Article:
The Woman Men Yearn For
Filmfest 2009

This German romantic thriller marked the last silent film for director Kurt Bernhardt and the first leading role for Marlene Dietrich. Shot in Berlin in 1928, the story follows Stascha, the femme fatale who seduces a recently married man on a train. Viennese actor Fritz Kortner plays her homicidally obsessive lover Dr. Karoff. Dietrich refused to speak about her silent film career, preferring to think of her first film as THE BLUE ANGEL with Josef von Sternberg. THE WOMAN MEN YEARN FOR, her 15th silent film, proves that she played dangerous women before becoming an international star. allmovie.com Something about 1929 in Europe stimulated a half-dozen masterworks of erotic cinema, films that steamed the spectacles of contemporary viewers. Clearly they provided needed distraction from the economic instability that would sweep across the continent before the year's end, but perhaps imagination was also making its last stand. In this final year of silent cinema, filmmakers could still extend and intensify emotions, before words and regional accents would force the audience into a literal understanding of the images, while a prosaic conception of time would accelerate plots. If the brain is our most erogenous organ, then the hush of intimacy in which the last silent films perfected their dream-like images was an ideal medium for nourishing the senses... mere months before donning the silk panties and top hat of THE BLUE ANGEL, Dietrich here gave a performance that looks completely recognizable in terms of her later films. Without question, her charisma is in full flower, suggesting that she brought rather more to Sternberg than is usually acknowledged. Dietrich works her trademark stillness, economy and intensity, with all the centrality of a star, and from her striking entrance, she is photographed like a star, yet Bernhardt's silent film was forgotten in the rush to talkies... Why is this film not known? Dietrich, ever the devoted caretaker of her own image, always downplayed her pre-Sternberg career, dismissing her seventeen films in six years as little more than extra work. Some were supporting roles, it's true, extensions of the kind of impudent flapper roles she was playing in Berlin revues. No doubt the more age-conscious she became, the more loath she was to date herself by associations with the patently old-fashioned era of nickolodeons. Robert Keser, brightlightsfilms.com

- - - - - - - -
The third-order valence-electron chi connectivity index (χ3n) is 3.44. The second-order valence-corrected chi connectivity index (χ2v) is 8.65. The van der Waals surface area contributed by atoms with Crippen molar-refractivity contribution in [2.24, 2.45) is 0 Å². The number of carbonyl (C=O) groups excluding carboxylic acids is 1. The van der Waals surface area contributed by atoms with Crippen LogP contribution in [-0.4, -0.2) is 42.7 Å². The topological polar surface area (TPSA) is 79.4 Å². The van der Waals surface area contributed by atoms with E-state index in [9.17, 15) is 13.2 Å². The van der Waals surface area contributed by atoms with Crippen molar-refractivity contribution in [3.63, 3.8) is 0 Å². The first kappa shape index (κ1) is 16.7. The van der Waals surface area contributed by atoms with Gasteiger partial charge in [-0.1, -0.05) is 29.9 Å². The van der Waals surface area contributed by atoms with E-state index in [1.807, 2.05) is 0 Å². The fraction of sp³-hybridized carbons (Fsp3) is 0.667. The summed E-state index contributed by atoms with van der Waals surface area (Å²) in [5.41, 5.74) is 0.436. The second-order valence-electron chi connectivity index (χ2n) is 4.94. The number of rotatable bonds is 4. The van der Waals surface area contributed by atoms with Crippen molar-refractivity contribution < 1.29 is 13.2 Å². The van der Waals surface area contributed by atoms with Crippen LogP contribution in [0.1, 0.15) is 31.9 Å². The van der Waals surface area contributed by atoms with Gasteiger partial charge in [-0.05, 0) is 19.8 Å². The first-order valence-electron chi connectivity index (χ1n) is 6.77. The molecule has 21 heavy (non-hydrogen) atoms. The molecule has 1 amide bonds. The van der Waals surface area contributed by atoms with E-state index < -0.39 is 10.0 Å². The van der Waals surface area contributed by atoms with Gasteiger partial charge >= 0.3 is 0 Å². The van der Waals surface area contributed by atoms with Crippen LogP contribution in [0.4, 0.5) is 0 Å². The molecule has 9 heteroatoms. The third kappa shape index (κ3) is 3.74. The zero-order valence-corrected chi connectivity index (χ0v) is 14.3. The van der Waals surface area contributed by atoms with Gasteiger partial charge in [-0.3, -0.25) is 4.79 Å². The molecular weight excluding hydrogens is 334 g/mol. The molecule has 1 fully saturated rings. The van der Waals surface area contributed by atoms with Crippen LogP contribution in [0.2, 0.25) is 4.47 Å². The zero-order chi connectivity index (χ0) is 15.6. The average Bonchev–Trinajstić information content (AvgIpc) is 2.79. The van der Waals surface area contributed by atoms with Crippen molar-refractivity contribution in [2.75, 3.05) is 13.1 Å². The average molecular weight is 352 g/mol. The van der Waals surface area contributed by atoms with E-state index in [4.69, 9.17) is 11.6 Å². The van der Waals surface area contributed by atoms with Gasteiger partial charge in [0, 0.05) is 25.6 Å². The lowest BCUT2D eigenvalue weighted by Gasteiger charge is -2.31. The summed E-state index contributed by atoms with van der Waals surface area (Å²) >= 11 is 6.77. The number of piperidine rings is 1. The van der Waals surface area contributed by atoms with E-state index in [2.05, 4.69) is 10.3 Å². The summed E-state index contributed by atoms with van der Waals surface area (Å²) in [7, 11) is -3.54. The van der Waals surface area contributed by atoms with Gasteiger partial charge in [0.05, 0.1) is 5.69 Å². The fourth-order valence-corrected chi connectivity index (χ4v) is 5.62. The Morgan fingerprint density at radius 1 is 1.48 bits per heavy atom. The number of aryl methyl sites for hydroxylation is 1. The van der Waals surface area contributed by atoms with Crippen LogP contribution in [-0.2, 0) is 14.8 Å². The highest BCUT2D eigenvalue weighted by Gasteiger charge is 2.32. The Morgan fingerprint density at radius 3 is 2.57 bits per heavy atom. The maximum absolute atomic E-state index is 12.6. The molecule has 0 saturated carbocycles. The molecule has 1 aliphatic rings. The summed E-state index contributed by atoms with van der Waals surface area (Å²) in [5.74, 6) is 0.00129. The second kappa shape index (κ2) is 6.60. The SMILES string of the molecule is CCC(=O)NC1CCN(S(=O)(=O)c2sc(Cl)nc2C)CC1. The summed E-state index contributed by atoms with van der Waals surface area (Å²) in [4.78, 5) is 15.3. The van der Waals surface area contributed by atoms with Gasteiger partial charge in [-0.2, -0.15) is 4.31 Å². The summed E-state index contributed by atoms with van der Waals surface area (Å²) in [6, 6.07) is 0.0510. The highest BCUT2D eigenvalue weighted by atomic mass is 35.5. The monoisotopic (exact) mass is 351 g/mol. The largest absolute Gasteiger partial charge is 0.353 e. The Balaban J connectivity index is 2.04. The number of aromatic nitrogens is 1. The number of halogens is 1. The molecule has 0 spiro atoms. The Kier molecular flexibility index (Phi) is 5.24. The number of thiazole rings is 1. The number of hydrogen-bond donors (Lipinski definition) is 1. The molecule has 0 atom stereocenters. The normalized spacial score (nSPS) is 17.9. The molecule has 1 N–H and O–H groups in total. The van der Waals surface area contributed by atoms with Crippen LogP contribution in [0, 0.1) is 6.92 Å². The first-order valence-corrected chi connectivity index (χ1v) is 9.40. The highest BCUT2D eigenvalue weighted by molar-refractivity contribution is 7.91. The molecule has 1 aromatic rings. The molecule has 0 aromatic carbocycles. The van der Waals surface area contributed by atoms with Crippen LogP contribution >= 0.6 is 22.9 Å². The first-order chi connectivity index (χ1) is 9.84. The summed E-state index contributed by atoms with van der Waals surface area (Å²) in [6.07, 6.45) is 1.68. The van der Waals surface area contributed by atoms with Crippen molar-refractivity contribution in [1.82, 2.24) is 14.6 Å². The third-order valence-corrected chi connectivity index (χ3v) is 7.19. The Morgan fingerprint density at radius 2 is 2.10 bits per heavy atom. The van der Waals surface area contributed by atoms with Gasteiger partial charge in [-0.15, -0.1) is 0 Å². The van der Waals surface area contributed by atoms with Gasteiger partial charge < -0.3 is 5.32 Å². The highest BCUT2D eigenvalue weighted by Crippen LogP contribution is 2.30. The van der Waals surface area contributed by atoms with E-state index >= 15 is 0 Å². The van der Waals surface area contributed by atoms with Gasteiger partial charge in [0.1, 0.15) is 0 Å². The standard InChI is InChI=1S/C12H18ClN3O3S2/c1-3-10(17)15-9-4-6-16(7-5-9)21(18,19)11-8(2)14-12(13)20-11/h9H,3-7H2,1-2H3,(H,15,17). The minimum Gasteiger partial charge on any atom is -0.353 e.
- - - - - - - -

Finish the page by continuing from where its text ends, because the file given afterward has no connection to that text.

tags: Feature film

Cast: Marlene Dietrich, Fritz Kortner, Frida Richard, Oskar Sima, Uno Henning

Credits

Director: Kurt Bernhardt